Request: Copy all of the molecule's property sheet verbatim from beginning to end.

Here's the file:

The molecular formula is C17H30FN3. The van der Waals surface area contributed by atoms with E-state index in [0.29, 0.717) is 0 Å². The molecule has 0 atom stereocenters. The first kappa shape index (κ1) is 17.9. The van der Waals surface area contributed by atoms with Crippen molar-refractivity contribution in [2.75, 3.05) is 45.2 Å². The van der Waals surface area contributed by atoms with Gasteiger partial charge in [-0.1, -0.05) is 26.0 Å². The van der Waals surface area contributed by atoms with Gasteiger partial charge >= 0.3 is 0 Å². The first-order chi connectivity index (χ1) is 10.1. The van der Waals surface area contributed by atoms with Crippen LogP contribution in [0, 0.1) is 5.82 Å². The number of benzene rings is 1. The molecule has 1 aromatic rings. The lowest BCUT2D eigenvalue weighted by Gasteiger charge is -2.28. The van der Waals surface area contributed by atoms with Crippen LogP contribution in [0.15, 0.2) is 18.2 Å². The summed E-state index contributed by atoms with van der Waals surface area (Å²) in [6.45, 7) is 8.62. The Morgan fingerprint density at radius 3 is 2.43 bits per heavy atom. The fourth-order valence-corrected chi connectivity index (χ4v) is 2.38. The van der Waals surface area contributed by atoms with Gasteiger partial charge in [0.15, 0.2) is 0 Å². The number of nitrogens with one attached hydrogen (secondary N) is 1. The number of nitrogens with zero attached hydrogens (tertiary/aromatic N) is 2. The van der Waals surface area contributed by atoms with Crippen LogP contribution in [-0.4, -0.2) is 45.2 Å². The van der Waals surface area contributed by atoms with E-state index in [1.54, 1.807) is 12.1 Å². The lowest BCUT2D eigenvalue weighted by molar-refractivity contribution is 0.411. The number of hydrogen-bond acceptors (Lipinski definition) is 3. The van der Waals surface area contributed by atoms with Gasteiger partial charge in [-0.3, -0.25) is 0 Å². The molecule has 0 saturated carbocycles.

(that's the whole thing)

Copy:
The molecular formula is C17H30FN3. The van der Waals surface area contributed by atoms with E-state index in [0.29, 0.717) is 0 Å². The molecule has 0 atom stereocenters. The first kappa shape index (κ1) is 17.9. The van der Waals surface area contributed by atoms with Crippen molar-refractivity contribution in [2.75, 3.05) is 45.2 Å². The van der Waals surface area contributed by atoms with Gasteiger partial charge in [-0.1, -0.05) is 26.0 Å². The van der Waals surface area contributed by atoms with Gasteiger partial charge >= 0.3 is 0 Å². The first-order chi connectivity index (χ1) is 10.1. The van der Waals surface area contributed by atoms with Crippen LogP contribution in [0, 0.1) is 5.82 Å². The number of benzene rings is 1. The molecule has 1 aromatic rings. The lowest BCUT2D eigenvalue weighted by Gasteiger charge is -2.28. The van der Waals surface area contributed by atoms with Crippen LogP contribution in [0.15, 0.2) is 18.2 Å². The summed E-state index contributed by atoms with van der Waals surface area (Å²) in [6.45, 7) is 8.62. The Morgan fingerprint density at radius 3 is 2.43 bits per heavy atom. The fourth-order valence-corrected chi connectivity index (χ4v) is 2.38. The van der Waals surface area contributed by atoms with Gasteiger partial charge in [0.15, 0.2) is 0 Å². The number of nitrogens with one attached hydrogen (secondary N) is 1. The number of nitrogens with zero attached hydrogens (tertiary/aromatic N) is 2. The van der Waals surface area contributed by atoms with Crippen LogP contribution in [-0.4, -0.2) is 45.2 Å². The van der Waals surface area contributed by atoms with E-state index in [1.54, 1.807) is 12.1 Å². The lowest BCUT2D eigenvalue weighted by molar-refractivity contribution is 0.411. The number of hydrogen-bond acceptors (Lipinski definition) is 3. The van der Waals surface area contributed by atoms with Gasteiger partial charge in [-0.3, -0.25) is 0 Å². The molecule has 0 saturated carbocycles.